How do you see the future of data protection, in general and in your organization? Do you see any trends & developments in terms of data protection that will ease or make more challenging the work of a data protection professional? Is, for example, the rapid adoption of technology and the increased need for more tailored marketing campaigns keeps you awake at night?
The future of privacy is linked to the way it can truly become blended with other areas, from both the perspective of innovation and norms and regulations. For example, going forward, pragmatically applied privacy principles could be at the forefront of the innovative process and not act as a barrier to advancements in fields which rely on AI, NLP, and predictive analytics.
The more recent privacy developments have shown a need to not only regulate or forbid activities, but rather to provide (via decisions and guidelines) feasible and acceptable mitigators and privacy friendly alternatives. For example, it’s quite clear that in today’s globalized world, to be able to conduct business with little to no connection to entities outside of the EEA, thus ensuring zero-risks for your organization from a Schrems II judgment perspective is almost impossible while at the same time the concrete solutions for the resulting risks are few.
From this perspective, it would be greatly beneficial to see clarifications on how areas such as the assessment of lending risk or KYC/AML requirements and trends can be fulfilled in a privacy-friendly manner, while also making sure that the initial goal of these areas is still achieved. For organizations in general, a more business segment-oriented approach to privacy guidelines would provide quintessential support, while also allowing regulators and expert bodies to come together and discuss, debate, and actually establish a common understanding of how things work, how they should work and how they can work from here on out.
One other element that seems to materialize more these days is an extremely consumer friendly approach to data protection. While it is important to understand that the delivery of information to the data subject is indeed a cornerstone of privacy, the relevance of that information for the particular data subject should also be taken into consideration alongside the degree to which it can be actually actionable on the data subject’s part. For example, what would be the benefit of informing a data subject about all underlying risks of an automated mechanism (as is proposed in a draft European act) as long as those risks are mitigated at the level of the controller and the data subject is informed on how the mechanism works and what its effects are?
From the perspective of ING, we are continuously looking towards how to better understand the needs of our clients and how to provide products that meet the needs of the digital, modern consumer. We seek to be where and when we are needed, and we strive to spare customers from the complexity of processes behind the banking experience we offer. From a privacy perspective this approach leads to challenging discussion on the ethical usage of data, as well how we can act within the reasonable expectations of our client base.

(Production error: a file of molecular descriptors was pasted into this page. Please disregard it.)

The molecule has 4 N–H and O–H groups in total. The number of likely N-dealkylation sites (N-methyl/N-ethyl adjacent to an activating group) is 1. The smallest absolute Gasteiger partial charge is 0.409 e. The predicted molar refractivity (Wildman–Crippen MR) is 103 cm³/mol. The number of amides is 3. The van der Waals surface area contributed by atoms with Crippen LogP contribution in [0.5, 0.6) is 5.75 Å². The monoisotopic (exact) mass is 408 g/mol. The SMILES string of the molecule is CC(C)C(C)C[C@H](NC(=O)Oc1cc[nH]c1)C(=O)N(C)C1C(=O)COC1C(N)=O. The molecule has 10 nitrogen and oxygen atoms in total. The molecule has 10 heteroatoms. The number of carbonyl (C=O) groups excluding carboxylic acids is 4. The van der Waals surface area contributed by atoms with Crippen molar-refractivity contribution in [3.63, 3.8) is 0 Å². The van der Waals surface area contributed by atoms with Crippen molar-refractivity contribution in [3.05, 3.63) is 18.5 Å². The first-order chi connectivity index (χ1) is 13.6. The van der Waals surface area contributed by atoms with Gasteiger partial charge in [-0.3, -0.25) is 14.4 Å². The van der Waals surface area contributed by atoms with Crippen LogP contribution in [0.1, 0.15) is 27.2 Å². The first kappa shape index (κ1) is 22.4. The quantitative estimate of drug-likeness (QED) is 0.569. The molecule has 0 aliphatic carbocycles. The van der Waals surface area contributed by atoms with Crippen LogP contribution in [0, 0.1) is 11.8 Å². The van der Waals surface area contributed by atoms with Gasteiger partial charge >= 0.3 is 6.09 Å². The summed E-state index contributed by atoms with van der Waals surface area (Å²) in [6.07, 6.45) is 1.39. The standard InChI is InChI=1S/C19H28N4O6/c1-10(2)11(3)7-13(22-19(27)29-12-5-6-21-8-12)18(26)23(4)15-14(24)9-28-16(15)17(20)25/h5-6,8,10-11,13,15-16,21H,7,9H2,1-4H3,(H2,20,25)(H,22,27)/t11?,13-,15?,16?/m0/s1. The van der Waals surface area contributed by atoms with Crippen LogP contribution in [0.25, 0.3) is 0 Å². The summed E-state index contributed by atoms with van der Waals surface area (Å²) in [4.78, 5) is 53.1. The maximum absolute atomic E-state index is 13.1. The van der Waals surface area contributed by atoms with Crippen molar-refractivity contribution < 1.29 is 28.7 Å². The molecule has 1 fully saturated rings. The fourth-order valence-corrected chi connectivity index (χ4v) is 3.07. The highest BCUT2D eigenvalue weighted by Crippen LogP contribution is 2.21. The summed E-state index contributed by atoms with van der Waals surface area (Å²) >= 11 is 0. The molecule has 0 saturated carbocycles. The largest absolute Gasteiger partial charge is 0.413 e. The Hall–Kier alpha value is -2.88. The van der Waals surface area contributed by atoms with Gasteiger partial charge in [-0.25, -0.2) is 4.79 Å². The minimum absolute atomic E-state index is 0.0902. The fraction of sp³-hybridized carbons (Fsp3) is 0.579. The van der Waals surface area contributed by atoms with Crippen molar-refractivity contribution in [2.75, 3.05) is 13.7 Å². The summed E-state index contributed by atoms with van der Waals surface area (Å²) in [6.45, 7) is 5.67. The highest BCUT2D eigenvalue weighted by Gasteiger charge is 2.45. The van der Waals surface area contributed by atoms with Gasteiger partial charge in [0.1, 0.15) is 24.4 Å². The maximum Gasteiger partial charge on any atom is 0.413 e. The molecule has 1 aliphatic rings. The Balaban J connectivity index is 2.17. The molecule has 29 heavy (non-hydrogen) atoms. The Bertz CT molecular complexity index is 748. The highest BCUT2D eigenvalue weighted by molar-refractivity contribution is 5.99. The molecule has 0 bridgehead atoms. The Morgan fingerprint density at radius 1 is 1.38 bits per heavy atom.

How would you describe the evolution of the data subjects’ requests in the last 4 years? How would you describe the level of awareness in terms of data protection? Did it increase over the last 4 years?
Data subject rights have never been easy. An effective data subject rights request should be based on a concrete need, which has not always been the case.
The early period of the GDPR has been impacted by another notion of its pre-implementation period: “it’s a body of law that allows you to get your personal data deleted”. This idea, as it was portrayed initially, was almost never nuanced, clarifying that almost none of the rights granted by the GDPR to data subjects are absolute. This led to a flurry of unfounded deletion requests formulated either directly by the data subject or by specialized entities which saw a business opportunity in this activity.
This was followed by an access right request trend where the GDPR right was seen as a substitute to obtaining product or service-related information (which is already obtainable via the existing consumer protection provisions).
Over time, the volume of data subject right requests has decreased, and they have become better worded and correctly anchored in privacy provisions. So, in short, yes, an evolution can be seen from a qualitative perspective, which can only be due to an improved level of privacy awareness. On the other hand, from my experience, the right to oppose the processing of data and restriction are still heavily misconstrued. Progress in this area can only be reached by clear-cut explanations provided continuously by data controllers added on top of what is required by the Regulation as a mandatory response content for data subject rights requests.